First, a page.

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Lesson 8 Monitoring replication events with the V$ views
Objective Explain how to monitor replication by querying V$ views.

Monitoring Replication Events with the V$ Views

Oracle provides a dynamic performance view for displaying the information for all wait events within Oracle. These event names are constantly changing, but Oracle has introduced two new wait events that apply to Oracle replication and networking.
Many of the wait events inside Oracle are tied to the internal implementation of Oracle and are subject to change or deletion without notice. This may even happen during a bug fix patch release. Application developers should be aware that these views are constantly changing and that queries using these views may become invalid at any time.
As a review, let us examine the structure of the V$EVENT_NAME internal view from SQL*Plus:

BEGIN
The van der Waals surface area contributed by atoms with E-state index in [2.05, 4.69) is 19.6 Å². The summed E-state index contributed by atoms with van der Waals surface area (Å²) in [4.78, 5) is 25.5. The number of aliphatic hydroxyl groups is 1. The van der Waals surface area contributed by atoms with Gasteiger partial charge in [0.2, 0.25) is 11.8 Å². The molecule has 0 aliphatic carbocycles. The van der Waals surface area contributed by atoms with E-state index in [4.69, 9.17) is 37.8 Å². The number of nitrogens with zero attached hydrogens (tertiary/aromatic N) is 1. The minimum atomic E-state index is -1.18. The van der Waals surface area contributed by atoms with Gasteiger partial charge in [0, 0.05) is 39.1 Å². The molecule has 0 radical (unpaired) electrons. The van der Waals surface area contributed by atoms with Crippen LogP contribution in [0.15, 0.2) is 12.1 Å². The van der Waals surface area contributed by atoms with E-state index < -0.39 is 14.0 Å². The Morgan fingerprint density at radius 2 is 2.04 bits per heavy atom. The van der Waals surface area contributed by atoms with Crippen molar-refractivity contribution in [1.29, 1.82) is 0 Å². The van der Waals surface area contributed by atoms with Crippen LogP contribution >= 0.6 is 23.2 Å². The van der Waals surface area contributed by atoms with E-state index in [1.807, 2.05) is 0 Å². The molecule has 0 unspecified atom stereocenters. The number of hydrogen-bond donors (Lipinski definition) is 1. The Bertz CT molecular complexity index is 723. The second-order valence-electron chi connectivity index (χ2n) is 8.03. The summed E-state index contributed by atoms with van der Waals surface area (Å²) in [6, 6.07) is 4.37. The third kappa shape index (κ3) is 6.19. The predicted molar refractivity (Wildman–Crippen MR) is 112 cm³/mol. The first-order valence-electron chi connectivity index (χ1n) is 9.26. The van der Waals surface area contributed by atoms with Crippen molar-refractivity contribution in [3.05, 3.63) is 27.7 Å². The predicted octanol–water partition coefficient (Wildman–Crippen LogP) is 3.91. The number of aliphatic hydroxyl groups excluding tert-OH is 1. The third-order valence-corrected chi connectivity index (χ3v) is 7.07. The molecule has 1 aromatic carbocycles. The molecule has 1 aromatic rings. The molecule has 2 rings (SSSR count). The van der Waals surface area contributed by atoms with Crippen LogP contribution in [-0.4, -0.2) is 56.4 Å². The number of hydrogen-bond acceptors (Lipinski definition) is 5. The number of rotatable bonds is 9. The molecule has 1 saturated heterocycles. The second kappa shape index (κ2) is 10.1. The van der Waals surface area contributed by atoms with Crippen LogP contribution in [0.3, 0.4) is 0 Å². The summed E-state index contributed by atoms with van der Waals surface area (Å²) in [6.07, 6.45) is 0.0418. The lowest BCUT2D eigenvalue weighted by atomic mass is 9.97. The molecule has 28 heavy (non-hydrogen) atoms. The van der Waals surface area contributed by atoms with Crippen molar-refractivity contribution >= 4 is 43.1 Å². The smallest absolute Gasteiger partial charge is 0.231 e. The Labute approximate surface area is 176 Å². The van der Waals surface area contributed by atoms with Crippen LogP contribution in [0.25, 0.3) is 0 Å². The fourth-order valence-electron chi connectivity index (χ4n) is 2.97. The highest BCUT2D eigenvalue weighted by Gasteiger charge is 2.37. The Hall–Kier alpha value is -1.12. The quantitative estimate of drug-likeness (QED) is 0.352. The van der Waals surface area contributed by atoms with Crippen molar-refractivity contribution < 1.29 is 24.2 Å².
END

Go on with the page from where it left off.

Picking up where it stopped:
SQL> DESC V$EVENT_NAME
EVENT#          NUMBER
NAME            VARCHAR2(64)
PARAMETER1      VARCHAR2(64)
PARAMETER2      VARCHAR2(64)
PARAMETER3      VARCHAR2(64)

Oracle has several hundred internal wait events in this view, but there are two values for the NAME column that are of interest to us:
  1. Queue messages: This row in V$EVENT_NAME shows when a session is waiting on an empty OLTP queue (Advanced Queue) for a message to arrive so that the session can dequeue that message.
  2. Replication dequeue: This row of V$EVENT_NAME shows the information relating to replication dequeue events of the target server.

Below is a sample query to see all wait events associated with queue messages and replication dequeue events:
SELECT NAME,
PARAMETER1 queue_id,
PARAMETER2 process_number,
PARAMETER3 wait_time
FROM 
V$EVENT_NAME
WHERE
NAME IN (‘queue messages’, 
‘replication dequeue’)

The relevant column here is the wait time value in parameter3, which provides the intended wait time for the queue. Running the above query can be useful in cases where you suspect that Oracle is waiting on a queue refresh or a replication dequeue.
Now that we have examined this new internal wait event, let us take a look at implementing snapshot security within Oracle.